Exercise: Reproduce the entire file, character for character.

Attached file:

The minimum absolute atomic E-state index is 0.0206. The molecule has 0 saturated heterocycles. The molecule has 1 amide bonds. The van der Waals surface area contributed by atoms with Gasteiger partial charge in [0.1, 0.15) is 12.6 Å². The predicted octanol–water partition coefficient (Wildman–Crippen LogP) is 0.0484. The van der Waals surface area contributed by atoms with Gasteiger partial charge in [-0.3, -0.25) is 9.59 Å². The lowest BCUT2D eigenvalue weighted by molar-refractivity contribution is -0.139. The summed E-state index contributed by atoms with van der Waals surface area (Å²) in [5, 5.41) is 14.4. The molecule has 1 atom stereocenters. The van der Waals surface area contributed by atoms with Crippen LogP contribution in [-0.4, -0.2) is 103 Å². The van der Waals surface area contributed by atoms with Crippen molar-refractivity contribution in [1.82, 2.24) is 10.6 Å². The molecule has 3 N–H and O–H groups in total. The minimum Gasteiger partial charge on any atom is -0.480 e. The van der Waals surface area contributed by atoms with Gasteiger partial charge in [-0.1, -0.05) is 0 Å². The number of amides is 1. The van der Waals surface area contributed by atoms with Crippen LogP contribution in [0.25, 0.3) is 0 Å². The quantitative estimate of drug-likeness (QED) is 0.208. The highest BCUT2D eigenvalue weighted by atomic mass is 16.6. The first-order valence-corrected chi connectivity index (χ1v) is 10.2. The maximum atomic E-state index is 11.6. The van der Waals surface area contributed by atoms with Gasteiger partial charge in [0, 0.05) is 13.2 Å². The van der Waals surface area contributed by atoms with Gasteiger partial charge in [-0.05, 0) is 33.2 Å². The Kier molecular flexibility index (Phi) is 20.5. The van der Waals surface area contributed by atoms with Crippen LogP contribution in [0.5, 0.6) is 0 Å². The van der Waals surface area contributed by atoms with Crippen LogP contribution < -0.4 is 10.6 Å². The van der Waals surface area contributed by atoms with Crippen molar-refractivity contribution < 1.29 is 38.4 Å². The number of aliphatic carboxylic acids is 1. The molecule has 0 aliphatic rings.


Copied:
The minimum absolute atomic E-state index is 0.0206. The molecule has 0 saturated heterocycles. The molecule has 1 amide bonds. The van der Waals surface area contributed by atoms with Gasteiger partial charge in [0.1, 0.15) is 12.6 Å². The predicted octanol–water partition coefficient (Wildman–Crippen LogP) is 0.0484. The van der Waals surface area contributed by atoms with Gasteiger partial charge in [-0.3, -0.25) is 9.59 Å². The lowest BCUT2D eigenvalue weighted by molar-refractivity contribution is -0.139. The summed E-state index contributed by atoms with van der Waals surface area (Å²) in [5, 5.41) is 14.4. The molecule has 1 atom stereocenters. The van der Waals surface area contributed by atoms with Crippen LogP contribution in [-0.4, -0.2) is 103 Å². The van der Waals surface area contributed by atoms with Crippen molar-refractivity contribution in [1.82, 2.24) is 10.6 Å². The molecule has 3 N–H and O–H groups in total. The minimum Gasteiger partial charge on any atom is -0.480 e. The van der Waals surface area contributed by atoms with Gasteiger partial charge in [-0.1, -0.05) is 0 Å². The number of amides is 1. The van der Waals surface area contributed by atoms with Crippen LogP contribution in [0.25, 0.3) is 0 Å². The quantitative estimate of drug-likeness (QED) is 0.208. The highest BCUT2D eigenvalue weighted by atomic mass is 16.6. The first-order valence-corrected chi connectivity index (χ1v) is 10.2. The maximum atomic E-state index is 11.6. The van der Waals surface area contributed by atoms with Gasteiger partial charge in [0, 0.05) is 13.2 Å². The van der Waals surface area contributed by atoms with Gasteiger partial charge in [-0.05, 0) is 33.2 Å². The Kier molecular flexibility index (Phi) is 20.5. The van der Waals surface area contributed by atoms with Crippen LogP contribution in [0.5, 0.6) is 0 Å². The van der Waals surface area contributed by atoms with Crippen LogP contribution < -0.4 is 10.6 Å². The van der Waals surface area contributed by atoms with Crippen molar-refractivity contribution < 1.29 is 38.4 Å². The number of aliphatic carboxylic acids is 1. The molecule has 0 aliphatic rings.